Webster's Revised Unabridged Dictionary (1913 + 1828)


Displaying 3 result(s) from the 1913 edition:
Reason (Page: 1195)

Rea"son (?), n. [OE. resoun, F. raison, fr. L. ratio (akin to Goth. rapj number, account, garapjan to count, G. rede speech, reden to speak), fr. reri, ratus, to reckon, believe, think. Cf. Arraign, Rate, Ratio, Ration.]

1. A thought or a consideration offered in support of a determination or an opinion; a just ground for a conclusion or an action; that which is offered or accepted as an explanation; the efficient cause of an occurrence or a phenomenon; a motive for an action or a determination; proof, more or less decisive, for an opinion or a conclusion; principle; efficient cause; final cause; ground of argument.

I'll give him reasons for it. Shak.
The reason of the motion of the balance in a wheel watch is by the motion of the next wheel. Sir M. Hale.
This reason did the ancient fathers render, why the church was called catholic." Bp. Pearson.
Virtue and vice are not arbitrary things; but there is a natural and eternal reason for that goodness and virtue, and against vice and wickedness. Tillotson.

2. The faculty of capacity of the human mind by which it is distinguished from the intelligence of the inferior animals; the higher as distinguished from the lower cognitive faculties, sense, imagination, and memory, and in contrast to the feelings and desires. Reason comprises conception, judgment, reasoning, and the intuitional faculty. Specifically, it is the intuitional faculty, or the faculty of first truths, as distinguished from the understanding, which is called the discursive or ratiocinative faculty.

We have no other faculties of perceiving or knowing anything divine or human, but by our five senses and our reason. P. Browne.
In common and popular discourse, reason denotes that power by which we distinguish truth from falsehood, and right from wrong, and by which we are enabled to combine means for the attainment of particular ends. Stewart.
Reason is used sometimes to express the whole of those powers which elevate man above the brutes, and constitute his rational nature, more especially, perhaps, his intellectual powers; sometimes to express the power of deduction or argumentation. Stewart.
By the pure reason I mean the power by which we become possessed of principles. Coleridge.
The sense perceives; the understanding, in its own peculiar operation, conceives; the reason, or rationalized understanding, comprehends. Coleridge.
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3. Due exercise of the reasoning faculty; accordance with, or that which is accordant with and ratified by, the mind rightly exercised; right intellectual judgment; clear and fair deductions from true principles; that which is dictated or supported by the common sense of mankind; right conduct; right; propriety; justice.

I was promised, on a time, To have reason for my rhyme. Spenser.
But law in a free nation hath been ever public reason; the enacted reason of a parliament, which he denying to enact, denies to govern us by that which ought to be our law; interposing his own private reason, which to us is no law. Milton.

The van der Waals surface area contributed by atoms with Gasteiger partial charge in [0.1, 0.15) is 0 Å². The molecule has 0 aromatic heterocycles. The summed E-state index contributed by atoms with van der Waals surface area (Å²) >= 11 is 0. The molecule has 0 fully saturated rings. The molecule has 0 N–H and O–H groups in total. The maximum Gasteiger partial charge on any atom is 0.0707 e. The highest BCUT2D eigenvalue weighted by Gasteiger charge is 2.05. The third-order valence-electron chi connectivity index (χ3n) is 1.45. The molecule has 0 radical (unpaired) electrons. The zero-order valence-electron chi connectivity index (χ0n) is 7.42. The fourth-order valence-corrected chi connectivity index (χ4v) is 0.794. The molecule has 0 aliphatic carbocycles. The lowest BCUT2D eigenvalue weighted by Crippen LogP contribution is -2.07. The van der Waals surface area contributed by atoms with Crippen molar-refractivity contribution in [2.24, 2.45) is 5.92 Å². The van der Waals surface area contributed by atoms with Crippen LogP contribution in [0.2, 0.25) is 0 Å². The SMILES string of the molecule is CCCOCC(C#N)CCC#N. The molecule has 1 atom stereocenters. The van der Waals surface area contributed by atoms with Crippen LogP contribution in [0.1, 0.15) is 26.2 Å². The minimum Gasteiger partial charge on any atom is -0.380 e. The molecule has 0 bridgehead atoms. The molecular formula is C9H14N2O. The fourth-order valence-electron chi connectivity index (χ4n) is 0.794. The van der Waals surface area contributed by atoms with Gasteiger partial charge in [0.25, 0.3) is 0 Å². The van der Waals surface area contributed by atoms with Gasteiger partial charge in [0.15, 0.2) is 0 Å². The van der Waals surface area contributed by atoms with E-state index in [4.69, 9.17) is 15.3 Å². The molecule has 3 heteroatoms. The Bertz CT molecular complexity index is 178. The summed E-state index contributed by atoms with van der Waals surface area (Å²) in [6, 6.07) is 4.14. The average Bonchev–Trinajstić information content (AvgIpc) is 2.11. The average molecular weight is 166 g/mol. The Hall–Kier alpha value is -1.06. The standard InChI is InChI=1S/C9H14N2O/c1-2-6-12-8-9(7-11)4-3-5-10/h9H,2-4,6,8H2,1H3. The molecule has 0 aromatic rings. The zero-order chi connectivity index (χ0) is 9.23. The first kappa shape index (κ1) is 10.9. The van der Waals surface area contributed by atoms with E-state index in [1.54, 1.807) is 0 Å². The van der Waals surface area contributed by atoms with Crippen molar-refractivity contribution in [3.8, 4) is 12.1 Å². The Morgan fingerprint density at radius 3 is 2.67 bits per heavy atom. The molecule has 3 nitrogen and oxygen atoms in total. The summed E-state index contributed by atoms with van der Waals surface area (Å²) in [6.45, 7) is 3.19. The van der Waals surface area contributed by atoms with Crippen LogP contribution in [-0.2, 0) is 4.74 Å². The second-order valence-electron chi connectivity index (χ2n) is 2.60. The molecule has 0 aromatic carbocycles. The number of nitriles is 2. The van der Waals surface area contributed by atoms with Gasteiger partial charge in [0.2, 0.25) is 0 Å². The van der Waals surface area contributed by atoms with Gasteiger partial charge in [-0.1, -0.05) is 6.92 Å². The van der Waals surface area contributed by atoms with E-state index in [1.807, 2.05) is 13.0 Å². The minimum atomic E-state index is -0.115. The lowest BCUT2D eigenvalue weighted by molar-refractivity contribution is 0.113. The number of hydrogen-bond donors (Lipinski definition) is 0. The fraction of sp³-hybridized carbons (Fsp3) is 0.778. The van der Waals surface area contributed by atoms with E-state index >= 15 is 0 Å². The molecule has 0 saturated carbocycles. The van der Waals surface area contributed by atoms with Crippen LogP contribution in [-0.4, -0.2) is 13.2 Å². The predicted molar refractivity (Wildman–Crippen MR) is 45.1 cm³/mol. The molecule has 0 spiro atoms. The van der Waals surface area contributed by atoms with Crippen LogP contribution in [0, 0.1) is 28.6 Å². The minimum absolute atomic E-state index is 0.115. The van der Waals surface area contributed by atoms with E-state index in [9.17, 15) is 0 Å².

The most probable way of bringing France to reason would be by the making an attempt on the Spanish West Indies. Addison.

4. (Math.) Ratio; proportion. [Obs.] Barrow. By reason of, by means of; on account of; because of. Spain is thin sown of people, partly by reason of the sterility of the soil." Bacon. In reason, In all reason, in justice; with rational ground; in a right view.

When anything is proved by as good arguments as a thing of that kind is capable of, we ought not, in reason, to doubt of its existence. Tillotson.
-- It is reason, it is reasonable; it is right. [Obs.]
Yet it were great reason, that those that have children should have greatest care of future times. Bacon.
Syn. -- Motive; argument; ground; consideration; principle; sake; account; object; purpose; design. See Motive, Sense.
Reason (Page: 1196)

Rea"son (?), v. t. [imp. & p. p. Reasoned (?); p. pr. & vb. n. Reasoning.] [Cf. F. raisonner. See Reason, n.]

1. To exercise the rational faculty; to deduce inferences from premises; to perform the process of deduction or of induction; to ratiocinate; to reach conclusions by a systematic comparison of facts.

2. Hence: To carry on a process of deduction or of induction, in order to convince or to confute; to formulate and set forth propositions and the inferences from them; to argue.

Stand still, that I may reason with you, before the Lord, of all the righteous acts of the Lord. 1 Sam. xii. 7.

3. To converse; to compare opinions. Shak.


Reason (Page: 1196)

Rea"son, v. t.

1. To arrange and present the reasons for or against; to examine or discuss by arguments; to debate or discuss; as, I reasoned the matter with my friend.

When they are clearly discovered, well digested, and well reasoned in every part, there is beauty in such a theory. T. Burnet.

2. To support with reasons, as a request. [R.] Shak.

3. To persuade by reasoning or argument; as, to reason one into a belief; to reason one out of his plan.

Men that will not be reasoned into their senses. L'Estrange.

4. To overcome or conquer by adducing reasons; -- with down; as, to reason down a passion.

5. To find by logical process; to explain or justify by reason or argument; -- usually with out; as, to reason out the causes of the librations of the moon.